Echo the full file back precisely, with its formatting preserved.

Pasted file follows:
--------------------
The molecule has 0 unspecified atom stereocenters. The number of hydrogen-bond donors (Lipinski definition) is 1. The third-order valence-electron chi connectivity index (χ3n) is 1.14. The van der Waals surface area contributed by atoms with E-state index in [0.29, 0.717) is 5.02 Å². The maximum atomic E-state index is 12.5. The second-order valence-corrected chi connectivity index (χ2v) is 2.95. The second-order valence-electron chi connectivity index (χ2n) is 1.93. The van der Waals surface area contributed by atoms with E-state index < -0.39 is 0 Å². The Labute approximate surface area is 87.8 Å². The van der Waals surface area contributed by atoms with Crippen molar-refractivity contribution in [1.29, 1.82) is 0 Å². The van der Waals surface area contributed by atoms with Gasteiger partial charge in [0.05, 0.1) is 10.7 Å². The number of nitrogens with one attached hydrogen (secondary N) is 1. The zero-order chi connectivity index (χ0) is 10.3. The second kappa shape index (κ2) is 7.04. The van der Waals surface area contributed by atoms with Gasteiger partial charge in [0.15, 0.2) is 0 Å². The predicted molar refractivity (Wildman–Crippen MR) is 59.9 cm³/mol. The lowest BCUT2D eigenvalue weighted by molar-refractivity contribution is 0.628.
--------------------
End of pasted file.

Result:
The molecule has 0 unspecified atom stereocenters. The number of hydrogen-bond donors (Lipinski definition) is 1. The third-order valence-electron chi connectivity index (χ3n) is 1.14. The van der Waals surface area contributed by atoms with E-state index in [0.29, 0.717) is 5.02 Å². The maximum atomic E-state index is 12.5. The second-order valence-corrected chi connectivity index (χ2v) is 2.95. The second-order valence-electron chi connectivity index (χ2n) is 1.93. The van der Waals surface area contributed by atoms with E-state index < -0.39 is 0 Å². The Labute approximate surface area is 87.8 Å². The van der Waals surface area contributed by atoms with Crippen molar-refractivity contribution in [1.29, 1.82) is 0 Å². The van der Waals surface area contributed by atoms with Gasteiger partial charge in [0.05, 0.1) is 10.7 Å². The number of nitrogens with one attached hydrogen (secondary N) is 1. The zero-order chi connectivity index (χ0) is 10.3. The second kappa shape index (κ2) is 7.04. The van der Waals surface area contributed by atoms with Gasteiger partial charge in [0.15, 0.2) is 0 Å². The predicted molar refractivity (Wildman–Crippen MR) is 59.9 cm³/mol. The lowest BCUT2D eigenvalue weighted by molar-refractivity contribution is 0.628.